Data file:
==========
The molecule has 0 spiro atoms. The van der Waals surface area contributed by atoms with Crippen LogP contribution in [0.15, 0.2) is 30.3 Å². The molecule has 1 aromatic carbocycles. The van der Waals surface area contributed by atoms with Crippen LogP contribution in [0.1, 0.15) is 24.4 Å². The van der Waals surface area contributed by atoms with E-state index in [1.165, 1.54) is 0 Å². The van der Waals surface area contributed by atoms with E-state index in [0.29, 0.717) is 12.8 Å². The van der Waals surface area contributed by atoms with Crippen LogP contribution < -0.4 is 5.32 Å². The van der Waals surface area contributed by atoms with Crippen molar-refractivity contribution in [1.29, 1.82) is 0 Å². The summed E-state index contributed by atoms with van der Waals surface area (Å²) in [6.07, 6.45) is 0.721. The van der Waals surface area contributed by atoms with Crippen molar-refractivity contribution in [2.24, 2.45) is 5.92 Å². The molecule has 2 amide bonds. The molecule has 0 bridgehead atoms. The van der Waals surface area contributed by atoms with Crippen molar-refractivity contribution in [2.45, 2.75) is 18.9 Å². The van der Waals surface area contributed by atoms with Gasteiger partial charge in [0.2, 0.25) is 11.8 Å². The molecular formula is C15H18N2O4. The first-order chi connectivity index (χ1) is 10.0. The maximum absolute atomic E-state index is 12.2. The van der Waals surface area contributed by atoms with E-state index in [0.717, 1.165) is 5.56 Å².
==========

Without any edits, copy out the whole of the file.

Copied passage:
The molecule has 0 spiro atoms. The van der Waals surface area contributed by atoms with Crippen LogP contribution in [0.15, 0.2) is 30.3 Å². The molecule has 1 aromatic carbocycles. The van der Waals surface area contributed by atoms with Crippen LogP contribution in [0.1, 0.15) is 24.4 Å². The van der Waals surface area contributed by atoms with E-state index in [1.165, 1.54) is 0 Å². The van der Waals surface area contributed by atoms with E-state index in [0.29, 0.717) is 12.8 Å². The van der Waals surface area contributed by atoms with Crippen LogP contribution < -0.4 is 5.32 Å². The van der Waals surface area contributed by atoms with Crippen molar-refractivity contribution in [1.29, 1.82) is 0 Å². The summed E-state index contributed by atoms with van der Waals surface area (Å²) in [6.07, 6.45) is 0.721. The van der Waals surface area contributed by atoms with Crippen molar-refractivity contribution in [2.24, 2.45) is 5.92 Å². The molecule has 2 amide bonds. The molecule has 0 bridgehead atoms. The van der Waals surface area contributed by atoms with Crippen molar-refractivity contribution in [2.45, 2.75) is 18.9 Å². The van der Waals surface area contributed by atoms with Gasteiger partial charge in [0.2, 0.25) is 11.8 Å². The molecular formula is C15H18N2O4. The first-order chi connectivity index (χ1) is 10.0. The maximum absolute atomic E-state index is 12.2. The van der Waals surface area contributed by atoms with E-state index in [0.717, 1.165) is 5.56 Å².